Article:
• K, first, a small point of clarification. Jesus wasn’t in any sense a rabbi. Religiously, he was an itinerant miracle worker, a venerable role in Israelite religious life, going back at least to the “sons of prophets” of the time of Samuel. Politically, I don’t know what he was, but clearly not a rabbi. Reza Aslan says he was a Zealot, and Aslan knows more than I do about the historical Jesus. (But so does ANYONE who has studied the subject.)

      What bugs me about your reply is that you once again write off Jesus as a person and jump right into the problems with Jesus as myth. What bothers me about that is, when Jesus ceases to be a person, so do his listeners. Their historical reality, concerns and dilemmas are erased. I don’t care all that much about Jesus, though since you invited me to reread the Sermon on the Mount, I have more respect for him than I used to. But my respect for him is based entirely on the fact that I hear him speaking — with genuine concern and intelligence — to his and his listeners’ situation. I care a lot more about his listeners than about him, personally.

      Look, Dan. You’re clearly angry. But either you are angry with a real human who does not deserve your anger (because he did not have any control of the way his story and words were used), or you are angry with a myth. And if you’re going to be angry with a myth, why not just kick it old school and be mad at God? I used to find that fairly cathartic…

      Or if you insist on human targets for your anger, I can suggest some better ones. What about the Gospel writers, who repackaged a fairly ordinary Jewish mystic as a savior? Or what about Paul, who universalized Christianity? Or there’s Constantine, who turned the cross into a sword hilt and laid the groundwork for conversion by violence? Or what about the folks who drafted the Nicene Creed, paring away any possibility of a naturalistic view of Jesus? Or maybe Luther and his buddies, who ascribed magic powers to the Bible such that any chucklehead who read it would immediately understand the deepest truths of the universe?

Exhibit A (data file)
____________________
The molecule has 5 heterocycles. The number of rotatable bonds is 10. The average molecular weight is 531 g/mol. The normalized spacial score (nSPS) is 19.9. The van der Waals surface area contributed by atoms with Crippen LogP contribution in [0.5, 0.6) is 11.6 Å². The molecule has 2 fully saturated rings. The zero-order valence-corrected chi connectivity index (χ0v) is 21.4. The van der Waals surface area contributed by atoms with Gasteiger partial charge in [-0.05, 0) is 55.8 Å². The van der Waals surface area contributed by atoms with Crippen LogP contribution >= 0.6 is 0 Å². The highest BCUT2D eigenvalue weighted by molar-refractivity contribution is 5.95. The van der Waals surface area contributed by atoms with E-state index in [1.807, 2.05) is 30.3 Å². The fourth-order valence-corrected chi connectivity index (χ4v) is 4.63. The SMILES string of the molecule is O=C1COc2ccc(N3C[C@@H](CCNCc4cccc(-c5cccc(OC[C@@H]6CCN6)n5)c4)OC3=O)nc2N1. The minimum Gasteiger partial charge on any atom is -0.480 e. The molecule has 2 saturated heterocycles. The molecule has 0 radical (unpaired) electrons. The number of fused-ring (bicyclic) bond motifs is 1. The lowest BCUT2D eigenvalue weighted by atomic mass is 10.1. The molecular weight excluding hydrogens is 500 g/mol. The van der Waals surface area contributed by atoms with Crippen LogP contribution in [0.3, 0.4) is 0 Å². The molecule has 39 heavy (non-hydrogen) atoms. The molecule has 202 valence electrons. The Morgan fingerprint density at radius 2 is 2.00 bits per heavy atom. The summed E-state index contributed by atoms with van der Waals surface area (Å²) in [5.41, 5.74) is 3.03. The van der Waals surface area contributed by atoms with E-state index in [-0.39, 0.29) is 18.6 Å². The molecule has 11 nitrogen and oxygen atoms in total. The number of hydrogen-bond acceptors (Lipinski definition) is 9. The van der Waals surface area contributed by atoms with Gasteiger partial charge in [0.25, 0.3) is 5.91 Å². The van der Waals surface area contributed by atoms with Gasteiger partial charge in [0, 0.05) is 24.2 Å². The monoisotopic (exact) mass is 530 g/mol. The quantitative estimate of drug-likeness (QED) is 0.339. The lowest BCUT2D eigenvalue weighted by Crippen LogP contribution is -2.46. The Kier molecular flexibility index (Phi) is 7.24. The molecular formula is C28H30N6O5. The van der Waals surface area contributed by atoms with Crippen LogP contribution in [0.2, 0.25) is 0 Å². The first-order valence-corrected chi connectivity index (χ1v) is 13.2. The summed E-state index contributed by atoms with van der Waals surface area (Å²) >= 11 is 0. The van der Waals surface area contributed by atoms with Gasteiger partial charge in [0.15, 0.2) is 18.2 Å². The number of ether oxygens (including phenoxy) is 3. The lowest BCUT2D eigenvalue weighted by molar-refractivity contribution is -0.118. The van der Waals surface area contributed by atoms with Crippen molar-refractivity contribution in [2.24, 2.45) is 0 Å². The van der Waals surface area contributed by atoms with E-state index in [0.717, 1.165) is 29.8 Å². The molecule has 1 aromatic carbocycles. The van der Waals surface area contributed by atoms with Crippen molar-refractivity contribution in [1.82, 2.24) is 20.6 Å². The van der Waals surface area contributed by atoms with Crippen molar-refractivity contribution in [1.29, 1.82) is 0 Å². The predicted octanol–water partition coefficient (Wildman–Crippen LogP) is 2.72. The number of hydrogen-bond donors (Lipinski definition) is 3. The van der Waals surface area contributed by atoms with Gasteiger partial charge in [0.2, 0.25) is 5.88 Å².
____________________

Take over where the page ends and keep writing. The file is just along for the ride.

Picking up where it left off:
But on the whole, I don’t recommend anger. It’s not conducive to clear thinking or wise action.

      I hate to put it baldly, but I will do so anyway. At one time in your life, you believed in a lie. Believing in that lie, you did things you can no longer be proud of. Now it wasn’t your fault that you believed that lie, but it was your choice. And when we choose an action, we become responsible for (by which I mean not culpable, but obligated to redress) the consequences of that choice. Even the unintended consequences.

      This is a hard truth, but it’s not less true for being hard.

    • Shira, I’ve explained what I’m mad at. I’m not literally mad at Jesus or God. I am mad at people who in this day and age bend over backwards to accommodate religious hegemony. That’s the real target.

      I also don’t get the impression you read the actual piece at the Dawkins site where I explained why I’m not interested in salvaging the historical Jesus the way you are: